Some features of financial products cause problems for consumers
Some features of financial products consistently cause consumers difficulty, according to a review of international behavioural literature published today by the ESRI. The review identifies specific problems for consumers in credit, investment and insurance markets.
The review, funded by the Central Bank of Ireland, examines evidence from more than 140 international studies in behavioural economics and behavioural finance, mostly conducted within the last five to ten years. It identifies multiple product features that are either poorly understood by many consumers or that generate systematic biases in their decisions.
Specific findings include:
- The amount consumers repay on credit cards is influenced by minimum amounts suggested by lenders, which act as “anchors” on decisions.
- Consumers can be influenced by changes to credit limits even when they borrow well below their limit.
- Many consumers underestimate how long it takes to repay debt and respond more to cash sums than to equivalent prices expressed as interest rates.
- Consumers struggle to understand how mortgage costs can vary, placing too much weight on immediate monthly repayments.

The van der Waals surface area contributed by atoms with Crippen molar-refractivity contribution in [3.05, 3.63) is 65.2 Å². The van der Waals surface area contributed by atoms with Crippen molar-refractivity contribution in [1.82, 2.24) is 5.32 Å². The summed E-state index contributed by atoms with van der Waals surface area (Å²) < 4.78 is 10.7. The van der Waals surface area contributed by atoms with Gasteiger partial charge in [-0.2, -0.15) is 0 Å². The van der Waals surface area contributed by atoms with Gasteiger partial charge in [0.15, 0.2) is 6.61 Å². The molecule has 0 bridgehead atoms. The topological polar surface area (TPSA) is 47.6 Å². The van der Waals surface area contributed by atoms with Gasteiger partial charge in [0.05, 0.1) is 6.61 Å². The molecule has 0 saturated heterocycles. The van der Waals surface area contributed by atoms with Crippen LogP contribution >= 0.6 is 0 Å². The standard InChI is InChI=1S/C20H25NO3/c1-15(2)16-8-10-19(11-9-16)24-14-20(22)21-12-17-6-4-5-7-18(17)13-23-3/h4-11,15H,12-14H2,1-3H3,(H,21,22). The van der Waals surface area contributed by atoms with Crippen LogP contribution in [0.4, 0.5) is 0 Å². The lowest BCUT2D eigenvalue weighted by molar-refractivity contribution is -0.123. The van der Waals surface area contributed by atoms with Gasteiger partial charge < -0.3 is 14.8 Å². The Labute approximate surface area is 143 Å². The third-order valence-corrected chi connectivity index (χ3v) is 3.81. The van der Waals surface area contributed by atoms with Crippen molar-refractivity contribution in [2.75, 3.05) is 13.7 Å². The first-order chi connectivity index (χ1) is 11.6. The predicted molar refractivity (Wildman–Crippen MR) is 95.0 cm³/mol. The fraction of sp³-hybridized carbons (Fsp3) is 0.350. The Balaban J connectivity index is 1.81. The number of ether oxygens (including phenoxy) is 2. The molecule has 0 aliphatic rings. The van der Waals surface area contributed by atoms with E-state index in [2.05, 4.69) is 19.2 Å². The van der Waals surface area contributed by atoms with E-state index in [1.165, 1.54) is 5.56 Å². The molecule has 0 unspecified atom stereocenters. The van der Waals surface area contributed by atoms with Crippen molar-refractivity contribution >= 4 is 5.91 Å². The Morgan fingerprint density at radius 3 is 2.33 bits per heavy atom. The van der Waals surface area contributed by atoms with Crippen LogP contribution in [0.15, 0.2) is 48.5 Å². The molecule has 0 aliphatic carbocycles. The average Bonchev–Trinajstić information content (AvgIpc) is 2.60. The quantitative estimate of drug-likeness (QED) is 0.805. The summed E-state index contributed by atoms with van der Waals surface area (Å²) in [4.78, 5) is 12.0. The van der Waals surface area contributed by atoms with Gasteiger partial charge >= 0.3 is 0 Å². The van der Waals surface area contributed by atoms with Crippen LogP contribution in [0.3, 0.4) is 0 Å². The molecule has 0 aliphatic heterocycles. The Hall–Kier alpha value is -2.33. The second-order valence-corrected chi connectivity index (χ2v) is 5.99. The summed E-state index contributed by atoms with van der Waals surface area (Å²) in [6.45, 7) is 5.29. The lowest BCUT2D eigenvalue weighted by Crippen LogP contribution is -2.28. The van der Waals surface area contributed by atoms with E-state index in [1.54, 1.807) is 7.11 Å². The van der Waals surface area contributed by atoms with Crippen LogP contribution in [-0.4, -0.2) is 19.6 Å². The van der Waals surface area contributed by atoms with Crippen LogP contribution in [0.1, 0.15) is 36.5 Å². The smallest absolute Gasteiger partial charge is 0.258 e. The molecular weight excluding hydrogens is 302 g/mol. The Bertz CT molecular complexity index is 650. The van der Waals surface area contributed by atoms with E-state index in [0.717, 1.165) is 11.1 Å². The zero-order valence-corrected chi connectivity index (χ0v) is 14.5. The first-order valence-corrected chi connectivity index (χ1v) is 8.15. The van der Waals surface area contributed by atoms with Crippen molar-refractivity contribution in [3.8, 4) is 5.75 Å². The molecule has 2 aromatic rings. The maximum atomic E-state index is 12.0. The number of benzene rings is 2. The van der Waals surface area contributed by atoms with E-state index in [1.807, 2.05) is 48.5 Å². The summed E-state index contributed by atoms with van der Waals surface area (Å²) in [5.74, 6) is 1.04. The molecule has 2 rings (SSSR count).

- Many retail investors pay too much attention to past performance and too little to fees charged by providers.
- Consumers do not evaluate so-called “structured” investment products accurately and are too optimistic about how well they will perform.
- Consumers are susceptible to purchasing poor value add-on insurance products.
- Some consumers fail to understand the trade-off between the premium and the excess on insurance products.
A common theme among the findings is that where financial products have multiple features, consumers struggle to take into account all the attributes that matter for their financial outcomes.
“There has been an increase in the volume of research in this area in recent years and it has become clear that many consumers find modern financial products difficult to deal with,” said Pete Lunn, head of the ESRI’s Behavioural Research Unit. “The evidence suggests a need to keep everyday financial products simple. Where more complex products are available, behavioural research provides methods for testing them to ensure that they can be properly evaluated and understood by the consumers they are designed to attract.”
The review concludes that consideration should be given to a requirement to pre-test some financial products and product features. Such pre-tests might help to ensure that innovative financial products offer genuine value to consumers.